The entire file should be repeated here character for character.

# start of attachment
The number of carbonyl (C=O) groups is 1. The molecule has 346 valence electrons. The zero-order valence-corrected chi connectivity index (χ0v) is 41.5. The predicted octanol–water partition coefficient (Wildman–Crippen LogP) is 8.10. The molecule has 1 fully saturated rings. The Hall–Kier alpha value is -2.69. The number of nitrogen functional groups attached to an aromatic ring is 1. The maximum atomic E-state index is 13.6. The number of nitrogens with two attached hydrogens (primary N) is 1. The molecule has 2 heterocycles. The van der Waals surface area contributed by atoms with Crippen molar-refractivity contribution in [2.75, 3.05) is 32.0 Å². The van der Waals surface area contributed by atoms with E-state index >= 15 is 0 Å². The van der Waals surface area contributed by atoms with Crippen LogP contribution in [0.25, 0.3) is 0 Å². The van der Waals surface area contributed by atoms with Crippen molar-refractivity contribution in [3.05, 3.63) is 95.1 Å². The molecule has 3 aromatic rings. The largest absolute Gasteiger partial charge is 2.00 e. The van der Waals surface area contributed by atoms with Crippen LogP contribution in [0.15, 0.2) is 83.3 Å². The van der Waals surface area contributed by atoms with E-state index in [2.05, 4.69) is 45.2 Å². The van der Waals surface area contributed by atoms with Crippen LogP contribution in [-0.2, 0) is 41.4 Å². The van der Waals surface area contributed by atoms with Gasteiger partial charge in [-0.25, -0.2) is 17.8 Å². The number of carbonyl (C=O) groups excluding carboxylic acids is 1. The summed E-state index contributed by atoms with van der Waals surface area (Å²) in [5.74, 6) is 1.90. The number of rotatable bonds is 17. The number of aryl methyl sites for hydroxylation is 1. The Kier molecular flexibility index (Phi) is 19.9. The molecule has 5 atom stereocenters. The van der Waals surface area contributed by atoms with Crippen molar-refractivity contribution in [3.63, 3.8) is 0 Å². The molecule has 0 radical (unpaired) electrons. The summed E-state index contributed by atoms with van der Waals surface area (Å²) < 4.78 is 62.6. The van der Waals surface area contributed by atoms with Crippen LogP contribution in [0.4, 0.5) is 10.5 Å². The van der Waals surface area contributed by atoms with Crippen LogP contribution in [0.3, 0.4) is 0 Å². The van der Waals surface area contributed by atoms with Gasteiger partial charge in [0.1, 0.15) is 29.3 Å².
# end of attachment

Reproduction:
The number of carbonyl (C=O) groups is 1. The molecule has 346 valence electrons. The zero-order valence-corrected chi connectivity index (χ0v) is 41.5. The predicted octanol–water partition coefficient (Wildman–Crippen LogP) is 8.10. The molecule has 1 fully saturated rings. The Hall–Kier alpha value is -2.69. The number of nitrogen functional groups attached to an aromatic ring is 1. The maximum atomic E-state index is 13.6. The number of nitrogens with two attached hydrogens (primary N) is 1. The molecule has 2 heterocycles. The van der Waals surface area contributed by atoms with Crippen molar-refractivity contribution in [2.75, 3.05) is 32.0 Å². The van der Waals surface area contributed by atoms with E-state index >= 15 is 0 Å². The van der Waals surface area contributed by atoms with Crippen LogP contribution in [0.25, 0.3) is 0 Å². The van der Waals surface area contributed by atoms with Crippen molar-refractivity contribution in [3.05, 3.63) is 95.1 Å². The molecule has 3 aromatic rings. The largest absolute Gasteiger partial charge is 2.00 e. The van der Waals surface area contributed by atoms with Crippen LogP contribution in [0.15, 0.2) is 83.3 Å². The van der Waals surface area contributed by atoms with E-state index in [2.05, 4.69) is 45.2 Å². The van der Waals surface area contributed by atoms with Crippen LogP contribution in [-0.2, 0) is 41.4 Å². The van der Waals surface area contributed by atoms with Gasteiger partial charge in [-0.25, -0.2) is 17.8 Å². The number of carbonyl (C=O) groups excluding carboxylic acids is 1. The summed E-state index contributed by atoms with van der Waals surface area (Å²) in [5.74, 6) is 1.90. The number of rotatable bonds is 17. The number of aryl methyl sites for hydroxylation is 1. The Kier molecular flexibility index (Phi) is 19.9. The molecule has 5 atom stereocenters. The van der Waals surface area contributed by atoms with Crippen molar-refractivity contribution in [3.63, 3.8) is 0 Å². The molecule has 0 radical (unpaired) electrons. The summed E-state index contributed by atoms with van der Waals surface area (Å²) < 4.78 is 62.6. The van der Waals surface area contributed by atoms with Crippen LogP contribution in [0.4, 0.5) is 10.5 Å². The van der Waals surface area contributed by atoms with Crippen LogP contribution in [0.3, 0.4) is 0 Å². The van der Waals surface area contributed by atoms with Gasteiger partial charge in [0.1, 0.15) is 29.3 Å².